Lake District quarries

in Lake

In iron making, charcoal was used as a fuel, but it also formed the vital ingredient for a substance in great demand by the mines and quarries gunpowder. The best charcoal for gunpowder production was obtained from alder and juniper. Its use was first recorded in the mines and quarries in the late seventeenth century, but the industry did not start in the Lake District until 1764, when John Wakefield of Ken¬dal built the Sedgwick Works. By the mid nineteenth century powder mills were operating also at Gatebeck, Low Wood (near Haver¬thwaite), Elterwater and Black Beck (near Bouth).


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These mills required very large, often linear sites so that buildings could be kept apart to prevent the knockon effect of explosions, but also necessitated the use of elaborate horsedrawn tramway systems. Mills were sited near the estuaries of Morecambe Bay, or existing trade routes, for the import of Chilean saltpetre and sulphur from Stromboli, and near good supplies of water power.The ingredients had to be carefully ground together or 'incorporated' and then passed through a series of processes to pro¬duce a consistent quality and grain size of black powder. By 1937 all the works had closed down due to the increasing use of chemical explosives. Today most gunpowder mill sites still retain some features, including large runner stones, wheelpits, water races, blast walls, over¬grown tramways and thickly wooded blast screens. The Langdale timeshare development occupies the site of the Elterwater Gunpowder works, whilst some of the others have become caravan sites. As time passes and the trees cover yet more remains it becomes increasingly difficult to visualise that these sites were once some of the most exten¬sive and labour-intensive industrial mills in the Lake District.

Besides these largescale industries, the woodlands supported a variety of crafts, in particular the making of 'swill' (or spelk) baskets. These coracleshaped baskets, made from thin pieces of split oak woven on a hazel frame, were produced locally since early medieval times. In the nineteenth century almost every village in the southern Lake District had its swiller, with places such as Broughton-in-Furness and Lowick the important centres. Sadly, today this skilled craft has virtually died out. The 'swilling shops' are difficult to identify, many have been converted or demolished and the once common iron boiling tank, about 3m long, is hard to find.

Most coppice was cut in autumn, but oak was usually left until May or June when the sap was rising and the bark could be peeled off. In the woods are circular or oval-shaped low stone walls with a hearth which formed the basis of a bark peeler's hut. Here lived the peeler with his family who were also engaged in occupations such as making besoms, clothespegs or tent pegs.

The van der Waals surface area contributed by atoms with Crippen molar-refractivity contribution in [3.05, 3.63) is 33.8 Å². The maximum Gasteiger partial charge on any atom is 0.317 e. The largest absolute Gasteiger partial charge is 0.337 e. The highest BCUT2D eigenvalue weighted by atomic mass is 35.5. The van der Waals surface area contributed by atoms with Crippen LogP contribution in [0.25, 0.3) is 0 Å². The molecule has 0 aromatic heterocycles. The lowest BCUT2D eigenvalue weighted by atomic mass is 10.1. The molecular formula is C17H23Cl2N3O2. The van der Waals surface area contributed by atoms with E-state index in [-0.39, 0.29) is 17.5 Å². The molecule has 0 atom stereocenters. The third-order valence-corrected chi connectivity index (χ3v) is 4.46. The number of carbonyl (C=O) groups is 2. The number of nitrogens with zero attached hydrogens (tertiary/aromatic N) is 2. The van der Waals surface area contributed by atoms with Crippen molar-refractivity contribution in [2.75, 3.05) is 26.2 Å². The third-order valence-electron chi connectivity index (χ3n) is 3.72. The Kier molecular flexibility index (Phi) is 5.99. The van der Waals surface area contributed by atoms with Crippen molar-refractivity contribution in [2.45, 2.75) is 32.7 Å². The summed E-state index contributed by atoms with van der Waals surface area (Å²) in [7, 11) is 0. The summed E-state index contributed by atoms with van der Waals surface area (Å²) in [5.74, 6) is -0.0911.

Oak bark was sent from the woods to the local tanneries. Of all the products to come out of the woods, for each acre the bark was the most valuable. Tanneries were established in most urban centres, but the industry was concentrated in the High Furness area at Ambleside, Hawkshead, Coniston, Rusland, Lowick, Penny Bridge, Greenodd, Broughton, Ulverston and especially at Kendal, still famous for its shoes. The introduction of chemical tanning using chromium salts, in the mid nineteenth century, led to the closure of most rural tanneries. A few buildings survive, a good exam¬ple being the Rusland Tannery near Rusland Hall, but others are merely ruins or filledin pits. Old maps contain the hidden clues with names such as Bark House, Bark Booth, Tanyard Cottage, Tanpit Lane and Tanner's Wood.

Some of the kilns are larger, about 15ft (5m) in diameter, and as these occur near lead mines, they were prob¬ably 'kilnwood' kilns for producing the kilndried timber or 'white coals' to fuel the lead smelters in the seventeenth and eighteenth cen¬turies. A particularly fine example is at Elfhowe, to the north of Staveley, near Kendal. As with other woodland crafts and industries, old maps reveal a host of placename evidence such as Kiln Bank, Kil¬ner Coppice, Hellpot Wood, Ashes, Ashburner Side and Ealinghearth.

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This article was published on 2010/10/08